Upon receiving this sheet disclosing my “non-identifying information”, for the first time I felt like I belonged to this world. I was bound to something and someone. I could look at my belly button and know that at one time there was another person to whom I was physically attached for however short of a period of time. It was physical evidence that I was at one time tethered to another person with whom I shared DNA.
Every child learns of the story of the birds and the bees one way or another. So, as a very young child, my parents told me that I was “Adopted” I was “special”, chosen” and a “gift”. They would look into my eyes and tell me how very lucky they were to have my and to be my mom and dad. This made the word “adopted” take on special meaning for me though every adoptee is different, as with every adopted family the range of feelings any one of experiences is like spinning the big wheel on the Price is Right.
I was not entirely sure at the ripe age of four what “adopted” actually meant. I was told that I had different parents from whom the ones who are now my parents. For a long time, I thought that maybe I started as a seed in the ground and grew into a little plant in the woods behind my parent’s house, and that is where they found me and plucked me up and brought me home. The story of the stork dropping me in also fit well with my fantasies of being of mysterious origins. I came from some vague stork nest in a place called Ohio and was flown into the State of Massachusetts and dropped on my parents doorstep.
For every adoptee, the story is as unique and divergent as there are variances amongst snowflakes. The questions that likely torment their sense of being, or the mystery that wears like a weighted veil over our self-identity. To dwell in the mystery and possibility of who we might be had its benefits. Perhaps, we are the children of someone famous or rich only to live a life of ordinary and sometimes utterly mundane existence. The proof of our existence in the here and now would have to suffice no matter our curiosity and longing. Over time I began to realize that the mystery of who I was and where I came from might never reveal itself, I might die not knowing! Any clues to self identity that one would stumble upon happened all by accident, or some default personality trait and consistency of temperament that drew the notice and was pointed out by others. These were clues of some kind but who might that be?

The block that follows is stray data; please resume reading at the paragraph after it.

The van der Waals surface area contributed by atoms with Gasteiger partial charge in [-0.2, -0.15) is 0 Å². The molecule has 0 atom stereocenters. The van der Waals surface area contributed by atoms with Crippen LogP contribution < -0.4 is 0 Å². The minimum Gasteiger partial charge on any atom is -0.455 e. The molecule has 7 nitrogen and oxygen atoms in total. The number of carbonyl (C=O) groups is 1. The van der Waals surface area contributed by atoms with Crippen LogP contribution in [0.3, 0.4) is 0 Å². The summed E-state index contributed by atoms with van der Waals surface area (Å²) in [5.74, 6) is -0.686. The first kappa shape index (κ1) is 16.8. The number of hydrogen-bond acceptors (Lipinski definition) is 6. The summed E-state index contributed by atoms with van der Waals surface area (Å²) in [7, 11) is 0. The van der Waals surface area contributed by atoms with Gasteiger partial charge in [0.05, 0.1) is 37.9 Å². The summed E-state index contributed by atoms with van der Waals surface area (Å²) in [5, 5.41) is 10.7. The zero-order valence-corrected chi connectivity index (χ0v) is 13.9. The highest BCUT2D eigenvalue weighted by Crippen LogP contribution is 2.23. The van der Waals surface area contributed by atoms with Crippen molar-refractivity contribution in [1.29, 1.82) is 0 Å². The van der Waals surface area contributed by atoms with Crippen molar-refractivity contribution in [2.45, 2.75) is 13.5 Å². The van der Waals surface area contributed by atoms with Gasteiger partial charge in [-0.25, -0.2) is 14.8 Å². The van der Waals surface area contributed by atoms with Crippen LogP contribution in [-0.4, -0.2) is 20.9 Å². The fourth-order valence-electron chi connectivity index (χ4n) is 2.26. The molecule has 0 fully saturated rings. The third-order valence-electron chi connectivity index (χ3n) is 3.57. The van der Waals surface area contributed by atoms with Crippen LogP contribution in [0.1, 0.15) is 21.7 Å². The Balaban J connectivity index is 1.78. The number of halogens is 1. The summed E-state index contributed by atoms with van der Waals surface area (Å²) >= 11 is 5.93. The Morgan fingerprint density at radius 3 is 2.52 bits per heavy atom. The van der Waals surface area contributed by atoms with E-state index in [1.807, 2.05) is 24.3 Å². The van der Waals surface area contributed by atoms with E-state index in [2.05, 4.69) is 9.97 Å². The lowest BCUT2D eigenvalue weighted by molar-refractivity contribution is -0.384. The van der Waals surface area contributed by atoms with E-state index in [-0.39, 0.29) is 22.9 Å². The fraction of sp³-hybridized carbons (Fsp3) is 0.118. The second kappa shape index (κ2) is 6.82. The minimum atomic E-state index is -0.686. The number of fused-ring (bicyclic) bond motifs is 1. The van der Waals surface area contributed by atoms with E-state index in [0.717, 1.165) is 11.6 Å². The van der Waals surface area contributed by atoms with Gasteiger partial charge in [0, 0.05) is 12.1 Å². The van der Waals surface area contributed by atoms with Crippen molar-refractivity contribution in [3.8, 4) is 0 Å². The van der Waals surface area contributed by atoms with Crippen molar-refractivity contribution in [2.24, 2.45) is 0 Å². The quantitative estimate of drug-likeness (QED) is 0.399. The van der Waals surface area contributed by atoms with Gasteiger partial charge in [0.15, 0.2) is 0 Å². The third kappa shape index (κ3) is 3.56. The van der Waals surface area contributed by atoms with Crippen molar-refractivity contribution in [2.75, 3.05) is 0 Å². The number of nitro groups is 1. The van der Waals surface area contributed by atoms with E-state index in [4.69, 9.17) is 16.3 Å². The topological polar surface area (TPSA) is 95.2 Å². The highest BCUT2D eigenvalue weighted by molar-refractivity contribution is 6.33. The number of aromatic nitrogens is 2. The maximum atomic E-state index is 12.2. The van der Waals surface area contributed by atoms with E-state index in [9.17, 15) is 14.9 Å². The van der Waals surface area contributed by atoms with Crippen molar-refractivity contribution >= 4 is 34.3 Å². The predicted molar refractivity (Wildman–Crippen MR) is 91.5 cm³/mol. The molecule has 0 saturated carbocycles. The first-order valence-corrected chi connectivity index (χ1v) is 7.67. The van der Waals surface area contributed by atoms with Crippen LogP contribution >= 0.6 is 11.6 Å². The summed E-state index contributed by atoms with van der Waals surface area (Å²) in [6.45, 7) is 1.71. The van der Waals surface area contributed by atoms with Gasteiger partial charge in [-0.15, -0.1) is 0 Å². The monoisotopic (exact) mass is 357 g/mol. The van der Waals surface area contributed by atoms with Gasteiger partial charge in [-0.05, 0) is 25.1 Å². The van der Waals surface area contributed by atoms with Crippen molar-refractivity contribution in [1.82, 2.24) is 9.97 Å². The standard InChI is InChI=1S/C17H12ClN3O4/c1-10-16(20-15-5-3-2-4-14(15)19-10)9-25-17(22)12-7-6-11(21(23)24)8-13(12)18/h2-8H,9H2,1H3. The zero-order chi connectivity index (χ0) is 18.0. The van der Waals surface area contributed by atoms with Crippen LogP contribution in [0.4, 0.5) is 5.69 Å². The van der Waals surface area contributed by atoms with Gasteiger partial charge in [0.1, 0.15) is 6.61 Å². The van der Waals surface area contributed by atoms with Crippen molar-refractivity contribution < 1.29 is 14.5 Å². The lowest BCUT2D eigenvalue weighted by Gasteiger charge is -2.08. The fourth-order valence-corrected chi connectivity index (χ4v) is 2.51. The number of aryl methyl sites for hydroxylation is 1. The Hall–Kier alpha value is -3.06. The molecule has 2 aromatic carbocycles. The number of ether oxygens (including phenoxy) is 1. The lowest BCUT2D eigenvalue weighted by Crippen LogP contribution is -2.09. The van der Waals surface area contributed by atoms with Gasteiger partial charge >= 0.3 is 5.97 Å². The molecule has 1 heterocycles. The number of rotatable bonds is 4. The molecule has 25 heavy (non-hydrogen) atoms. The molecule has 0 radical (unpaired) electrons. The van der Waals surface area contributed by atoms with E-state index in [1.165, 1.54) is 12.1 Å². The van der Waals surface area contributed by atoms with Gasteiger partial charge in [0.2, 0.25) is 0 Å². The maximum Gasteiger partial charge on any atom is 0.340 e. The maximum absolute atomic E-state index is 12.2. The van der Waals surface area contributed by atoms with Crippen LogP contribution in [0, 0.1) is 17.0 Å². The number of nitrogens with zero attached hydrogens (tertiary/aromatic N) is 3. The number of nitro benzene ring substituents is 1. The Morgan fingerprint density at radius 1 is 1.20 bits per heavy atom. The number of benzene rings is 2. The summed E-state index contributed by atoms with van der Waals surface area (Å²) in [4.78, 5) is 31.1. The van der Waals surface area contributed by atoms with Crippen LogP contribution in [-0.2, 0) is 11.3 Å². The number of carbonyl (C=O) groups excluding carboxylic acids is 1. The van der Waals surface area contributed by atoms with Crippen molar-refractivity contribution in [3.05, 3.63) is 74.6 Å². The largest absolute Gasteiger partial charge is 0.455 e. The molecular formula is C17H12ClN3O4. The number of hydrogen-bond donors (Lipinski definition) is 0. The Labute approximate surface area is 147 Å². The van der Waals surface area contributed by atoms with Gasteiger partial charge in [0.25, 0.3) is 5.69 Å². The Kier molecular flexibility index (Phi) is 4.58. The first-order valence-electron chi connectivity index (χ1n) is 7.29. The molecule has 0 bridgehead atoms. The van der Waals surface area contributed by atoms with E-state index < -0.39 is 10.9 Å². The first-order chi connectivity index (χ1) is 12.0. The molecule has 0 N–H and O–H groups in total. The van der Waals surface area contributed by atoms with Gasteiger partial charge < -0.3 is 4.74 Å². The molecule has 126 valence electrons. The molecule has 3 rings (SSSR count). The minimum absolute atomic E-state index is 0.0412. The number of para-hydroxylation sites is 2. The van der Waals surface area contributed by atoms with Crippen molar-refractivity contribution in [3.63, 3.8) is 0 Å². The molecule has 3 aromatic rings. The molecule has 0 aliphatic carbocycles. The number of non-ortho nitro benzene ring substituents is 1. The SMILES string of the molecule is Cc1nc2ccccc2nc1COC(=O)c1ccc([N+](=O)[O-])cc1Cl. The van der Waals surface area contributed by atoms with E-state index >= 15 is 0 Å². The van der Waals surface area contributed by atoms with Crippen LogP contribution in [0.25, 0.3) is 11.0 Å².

This story of the ultimate mystery and journey to find myself. Adoptees go through life not knowing key aspects of their own history and complete strangers have at times, become completely incensed by the fact that we ask questions in the first place. How dare we? How ungrateful we are.
Regardless of what anyone’s judgment (for those who don’t know my entire A and B families all that well and that we are all cool with one another; just more people in the world to call family) might be of me, I am in possession of my original, non-amended birth certificate. It arrived in my mailbox 8 years and 2 months after my initial reunion with my birthmother. It doesn't say a whole lot to the unknowing eye. However, for me it has taken on the power of possessing ones’ own emancipation papers. I am now the rightful owner of my truth, that had been purposely and intentionally been withheld from me for 43 years prior all because of anachronistic laws and a few consistently inept bureaucrats.
How does it feel to possess this one, ‘should so not even be anywhere near this big of a deal’ document.
Well, I am in one of the grieving stages at the moment about things I never imagined that I would be grieving over. For one, seeing the loneliness of my B-mom's name and the word Baby in the space where one would place my name. I am also working towards a place of acceptance that fear and selfishness drove my B-father to force my relinquishment upon my b-mom when he could have well afforded to see to my minimal care. I think these impulsive decisions haunted him there after, and he never was able to pull himself together.
This is a process and I presently vacillating between small moments sadness and anger peppered with occasional moments of shaking my head in bewilderment of it all. Why is this my story? But then I remind myself of something that I figured out a few years back: everyone is just trying to get through the world as best they can. We all struggle in life, everyone single one of us with whatever skills, wits, disposition, economic situation and self-awareness that we each possess. We are all at some point or other trying masking pain, managing stress, and making a life for others and ourselves.
But at least for now I can confirm that I do indeed exist in flesh and bones as real as anyone else does who walks this earth; and amongst all this tangle of emotions also exists an underlying inner peace in knowing that this apple in an oak tree got everything she sought after; and is as grateful as she is fulfilled.
(Part I was published at Lost Daughters on August 15, 2013)
Sara Knight is a writer, degreed - life counselor, and closed adoption Adoptee. She was born in Columbus Ohio in 1970 and was adopted 8 days later. She and her birthmother, extended family and adoptive family have been successfully reunited since April, 2005. She lives in Oakland, CA and is the proud mother of two darling (natural children); and happily married to college sweetheart for over eighteen years. She is presently developing a memoir about her adoption story and birth origins that sound as if they were pulled from the 1980’s show, Dynasty storyline.